Community·PRIDE 2021

Proud to Shine: Lee Thomas

We shine the Proud to Shine spotlight on Fredericton therapist Lee Thomas who advocates for trans people in health care.

Fredericton-based therapist advocates for trans people in health care system

Published by CBC Communications

Note: This is the final in our Proud to Shine series shining the spotlight on 2SLGBTQ+ folks who are making a difference in their communities, industries and everyday life in Atlantic Canada.

Lee Thomas is a therapist, writer, advocate based in Fredericton. (Gary Weekes)
In Fredericton, there's a private therapy practice led with trans and queer people in mind. 

Run by therapist Lee Thomas, it was created in part to address what they view as a gap in the health care system and their commitment to care for trans patients.

"I ended up working with a lot of trans people as well, because people want to work with people who understand their experiences," Thomas says.

As a non-binary person, Thomas understands the importance of catered, kind health care all too well. In 2018, a poignant essay they wrote about an experience with a transphobic doctor was shortlisted for the CBC Nonfiction Prize, shedding light on the difficulty of navigating what they feel is an outdated health care system.

Lee Thomas says Pride doesn't need to be celebrated at an event or formal gathering — celebrating can be as simple as being comfortable with a group of close friends you love. (Gary Weekes)
Thomas hadn't always planned on being a therapist. While doing their undergraduate degree at the University of New Brunswick, they wanted to become a journalist, hoping that reporting on issues might bring about real change. It was a goal they'd had their whole life, typing out fake newspapers on the family computer as a child. 


When they realized reporting might not be enough, they shifted gears after graduating, writing the LSAT and looking into law school. Systemic change was still at the forefront of their mind: they had the lofty ambition of challenging flawed systems from within, making good care easier to access and the mistreatment of patients less acceptable.

As they explain it, there currently isn't a good way to hold health care practitioners accountable when they misuse their power or are transphobic towards patients.

"We can do all the education in the world about providing good care to people," Thomas says. "But a lot of the time, people are being mistreated because there are absolutely no consequences to mistreating people."

They were eventually hit with the harsh reality that legal and medical systems are hard to change — and they're often not willing to budge. After realizing that going to law school might not impact people as profoundly as they hoped, Thomas shifted their focus towards working within individuals.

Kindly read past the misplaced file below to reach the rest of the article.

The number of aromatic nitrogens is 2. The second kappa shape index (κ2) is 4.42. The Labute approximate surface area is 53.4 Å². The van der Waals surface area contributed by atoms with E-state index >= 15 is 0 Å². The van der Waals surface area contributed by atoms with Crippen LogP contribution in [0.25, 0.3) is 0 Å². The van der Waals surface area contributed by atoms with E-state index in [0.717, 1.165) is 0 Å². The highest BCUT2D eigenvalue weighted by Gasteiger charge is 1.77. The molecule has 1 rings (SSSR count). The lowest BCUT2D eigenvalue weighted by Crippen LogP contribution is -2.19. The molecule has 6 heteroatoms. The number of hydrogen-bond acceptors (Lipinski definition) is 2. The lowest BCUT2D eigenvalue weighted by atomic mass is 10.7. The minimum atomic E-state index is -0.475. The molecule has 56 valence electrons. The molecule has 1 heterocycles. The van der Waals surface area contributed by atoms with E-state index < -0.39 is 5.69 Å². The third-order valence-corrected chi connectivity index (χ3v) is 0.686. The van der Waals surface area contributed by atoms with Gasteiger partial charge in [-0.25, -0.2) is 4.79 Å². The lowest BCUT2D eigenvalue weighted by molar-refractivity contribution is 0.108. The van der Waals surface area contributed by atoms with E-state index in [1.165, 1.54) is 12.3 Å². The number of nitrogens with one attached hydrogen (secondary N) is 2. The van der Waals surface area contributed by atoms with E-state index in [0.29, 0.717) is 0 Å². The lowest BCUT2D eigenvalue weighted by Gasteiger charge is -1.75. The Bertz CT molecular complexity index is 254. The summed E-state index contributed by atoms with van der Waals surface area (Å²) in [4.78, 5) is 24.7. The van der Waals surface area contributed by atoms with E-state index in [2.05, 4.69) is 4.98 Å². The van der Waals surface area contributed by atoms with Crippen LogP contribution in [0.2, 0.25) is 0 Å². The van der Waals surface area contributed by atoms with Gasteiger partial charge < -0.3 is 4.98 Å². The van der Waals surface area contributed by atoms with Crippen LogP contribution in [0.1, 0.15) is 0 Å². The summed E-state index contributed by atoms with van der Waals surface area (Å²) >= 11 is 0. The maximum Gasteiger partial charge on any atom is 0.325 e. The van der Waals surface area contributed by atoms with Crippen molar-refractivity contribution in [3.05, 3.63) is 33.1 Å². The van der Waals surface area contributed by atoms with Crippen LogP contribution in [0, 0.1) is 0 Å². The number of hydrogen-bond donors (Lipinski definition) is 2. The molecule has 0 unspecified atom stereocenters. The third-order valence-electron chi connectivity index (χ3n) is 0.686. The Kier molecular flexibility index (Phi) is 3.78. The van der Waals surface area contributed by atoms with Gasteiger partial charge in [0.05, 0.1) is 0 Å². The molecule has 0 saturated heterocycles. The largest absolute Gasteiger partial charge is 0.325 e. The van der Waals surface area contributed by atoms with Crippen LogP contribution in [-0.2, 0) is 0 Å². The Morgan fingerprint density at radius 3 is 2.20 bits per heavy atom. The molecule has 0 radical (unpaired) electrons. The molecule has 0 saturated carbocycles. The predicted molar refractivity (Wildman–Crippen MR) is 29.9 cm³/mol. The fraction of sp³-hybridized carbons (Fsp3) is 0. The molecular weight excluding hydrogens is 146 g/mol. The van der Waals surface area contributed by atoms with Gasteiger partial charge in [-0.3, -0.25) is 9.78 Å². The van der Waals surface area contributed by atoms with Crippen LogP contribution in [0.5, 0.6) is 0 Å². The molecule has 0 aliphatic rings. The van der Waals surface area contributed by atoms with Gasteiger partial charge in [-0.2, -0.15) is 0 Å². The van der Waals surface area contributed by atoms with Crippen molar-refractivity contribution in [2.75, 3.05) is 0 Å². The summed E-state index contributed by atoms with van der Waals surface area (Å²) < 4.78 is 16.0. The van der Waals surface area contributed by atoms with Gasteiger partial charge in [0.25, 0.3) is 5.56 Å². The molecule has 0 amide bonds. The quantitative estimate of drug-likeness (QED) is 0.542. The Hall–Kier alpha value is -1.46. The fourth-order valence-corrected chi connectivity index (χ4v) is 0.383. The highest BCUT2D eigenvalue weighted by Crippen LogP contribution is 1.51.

"I was like, 'If I'm just trying to change things on a very structural level, I'm gonna get chewed up and spit out,' " they say. 

Thomas worked in the mental health field in a variety of capacities after their undergrad, including as an employment counselor and a motivational speaker. Working in clinical therapy is a new chapter in their career: in 2020, Thomas graduated with a Master of Social Work degree from the University of Calgary, and has been working with clients since.

By opening a practice that welcomes everyone, they're able to impact lives directly. 

Thomas, who grew up in Northern Alberta, returned to New Brunswick after finishing their masters, feeling a sense of community in the city and wanting to build a life there. 

"This is where my community of friends is," Thomas says. 

Now, Thomas primarily works with clients who have eating disorders and body image concerns. They value meeting clients where they're at, placing comfort and compassion at the forefront of their sessions. The therapist says that, while their work is fulfilling, it's frustrating to practice within the constraints of a flawed healthcare system.

Thomas explains that even the best-intentioned health care workers can't necessarily advocate for their clients the way they'd like. Queer and trans-informed health care workers are still faced with a lack of resources, and systemic barriers can make accessing care difficult for those who need it. 

"I would love to be working as a therapist in a mental health unit in a hospital where my services are publicly available. That just doesn't exist for me," they say. 

Thomas spends Pride each year with their queer community: the close friends they've made in New Brunswick throughout the years. For them, Pride doesn't need to be celebrated at an event or formal gathering — celebrating can be as simple as being comfortable with a group of close friends you love.

(Art by Misha Milchenko for CBC)
Proud to Shine highlights 2SLGBTQ+ folks who are making a difference in their communities, industries and everyday life. Throughout the summer, we shared some of their stories. You can also find the stories shared on the CBC East Coast Instagram channel.


Gary Weekes is a freelance photographer based in Fredericton, N.B. His commissioned work is varied, working with clients such as: CBC, RBC and The Fredericton Playhouse. Gary's Fine Art Photography is represented by The Gallery on Queen. You can find him on Instagram at @garysweekes.




Gabrielle Drolet


Gabrielle Drolet is a journalist and cartoonist. Her work has appeared in The Coast, The Walrus, The New York Times and more.